I have been quite busy, but I had time to make a note of something in passing here on a matter relevant to my public articles and their critics.
It has been called into question whether Pope St. Leo truly believed that his Tome, per se (in itself), definitively settled the doctrinal controversy which broke out beginning with Eutyches and the Council of Ephesus (449). Some say that the Tome was sent to the East as a document possessing a strong authority (auctoritas), but not coercive binding authority which must be obeyed.
Oddly enough, and soon to produce no unexpected irony, it is claimed that knowing the Latin language well enough equips the reader with enough knowledge to see that St. Leo really did see himself as a universal Patriarch, limited in his capacity, acting jointly with the rest of the Church to deliberate on doctrine, rather than seeing his own decree as sufficient and authoritatively irreformable. Furthermore, there has been a question as to whether Fr. Richard Price, the Patristic scholar who translated the Acts of Chalcedon, thought that St. Leo believed his Tome as a definitive settlement.
Some have gone out of their way to deny this outright.
However, according to Price, St. Leo did believe his Tome settled the doctrinal controversy, not because others agreed to it, but because (a priori) it was the successor of St. Peter who wrote it. Price states:
“In all, Pope Leo regarded the doctrinal controversy as having been settled by his Tome; if there had to be a council, he held that, apart from settling the status of persons, it should simply acknowledge and confirm the teaching of the Tome, as the definitive ruling on the points at issue: the last thing he wanted was a reopening of the debate, as if the teaching of the heir and successor of St. Peter were simply one among a plethora of competing voices” (The Acts of Chalcedon: Vol 1, p. 91)
Later in the same work, Price reiterates:
“It will be remembered that Pope Leo had originally opposed the convocation of a council, since he considered that the doctrinal issue had already been resolved by his Tome and that the disciplinary matters arising from Ephesus II could be dealt with by his own representatives, acting in concert with Anatolius of Constantinople” (ibid, Vol 3, p. 108)
In his Acts of the Council of Constantinople (553), Price once again states:
“Before the council of Chalcedon, Pope Leo had claimed that an ecumenical council to discuss the faith was uncalled for since his own Tome had settled the question at issue” (Price, 56)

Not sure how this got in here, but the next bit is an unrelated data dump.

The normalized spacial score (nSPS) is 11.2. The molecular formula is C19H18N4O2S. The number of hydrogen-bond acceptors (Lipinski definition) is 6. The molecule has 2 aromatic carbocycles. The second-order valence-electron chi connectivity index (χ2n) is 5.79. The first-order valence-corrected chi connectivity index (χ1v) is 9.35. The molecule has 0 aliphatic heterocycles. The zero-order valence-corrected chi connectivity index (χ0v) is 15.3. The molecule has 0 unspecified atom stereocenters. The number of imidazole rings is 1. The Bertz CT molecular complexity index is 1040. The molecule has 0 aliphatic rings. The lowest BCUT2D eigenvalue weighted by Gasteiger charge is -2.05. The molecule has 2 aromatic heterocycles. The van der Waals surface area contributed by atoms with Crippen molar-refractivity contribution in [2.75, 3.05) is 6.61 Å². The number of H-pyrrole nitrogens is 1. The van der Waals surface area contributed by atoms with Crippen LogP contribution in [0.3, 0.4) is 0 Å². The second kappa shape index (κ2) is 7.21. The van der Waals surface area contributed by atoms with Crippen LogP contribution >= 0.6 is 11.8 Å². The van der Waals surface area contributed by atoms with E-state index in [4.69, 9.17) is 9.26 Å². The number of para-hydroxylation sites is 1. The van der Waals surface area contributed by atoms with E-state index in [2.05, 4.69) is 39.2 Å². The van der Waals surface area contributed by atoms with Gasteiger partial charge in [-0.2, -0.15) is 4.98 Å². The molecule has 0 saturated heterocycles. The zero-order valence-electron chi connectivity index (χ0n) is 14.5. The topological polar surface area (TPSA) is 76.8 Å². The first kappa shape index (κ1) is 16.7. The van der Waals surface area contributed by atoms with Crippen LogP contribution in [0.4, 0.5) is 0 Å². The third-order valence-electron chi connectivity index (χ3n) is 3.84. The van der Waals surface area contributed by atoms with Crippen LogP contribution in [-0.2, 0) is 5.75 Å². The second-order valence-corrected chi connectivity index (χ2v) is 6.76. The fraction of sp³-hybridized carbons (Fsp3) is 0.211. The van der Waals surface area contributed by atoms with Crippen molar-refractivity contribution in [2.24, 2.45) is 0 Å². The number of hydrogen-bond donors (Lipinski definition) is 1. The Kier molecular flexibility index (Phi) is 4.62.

Now, some have tried to interpret the above passages as if all Price is suggesting is that St. Leo believed his Tome, only after being received and agreed to by the Easterners (a posteriori), would be definitive in resolving the doctrinal controversy. However, it is quite clear that Price understood Leo to believe that his Tome, per se, was definitive and sufficient, irrespective of conciliar agreements to it (although this also further confirms the truth of the Tome’ contents, c.f. Epistle 120 of the Leonine epistolary).
If the above statements aren’t clear enough, the first citation above from Price has a footnote (fn 14 from p. 91) where he refers the readers to pages 45-9 from Henry Chadwick’s 2003 publication “East and West: The Making of a Rift in the Church”. I took the liberty of looking these pages up to see what Price must have seen in Chadwick’s commentary that supported his own argument about St. Leo.
Here is what Chadwick states:
“In Leo’s judgment, however, the function of the Greek council was to manifest its own orthodoxy by submissively indicating its assent to the ruling already given by himself, the legitimate juridical successor of Peter the prince of the Apostles. It was axiomatic for Leo that the Roman See has received and guards the true Apostolic tradition, is predestined by God for this service to the entire Church, is therefore protected from leading the Church astray, and in jurisdiction possesses a universal responsibility inherent in being Peter’s successor” (p. 48-49)
In an earlier publication, Chadwick writes concerning the same context:
“Moreover, since Leo thought his Tome settled all the theological questions, he saw no place for debate which could imply that the definition of orthodoxy was still in dispute.” (The Church in Ancient Society: From Galilee to Gregory the Great, p. 570)
Some starling admissions from this late Anglican historian of incomparable prestige! While I only know that it is claimed that he was an expert in Patristic Greek, I would guess that I am not far from reason in presuming that both he and Price have been around the block or two with regard to the Latin language. All in all, I would say that Fr. Richard Price, by giving his readers the reference to Chadwick’s commentary, agrees wholeheartedly with the latter’s take on the self-consciousness of Leo’s authority in the matter of the Tome and the Council of Chalcedon (451).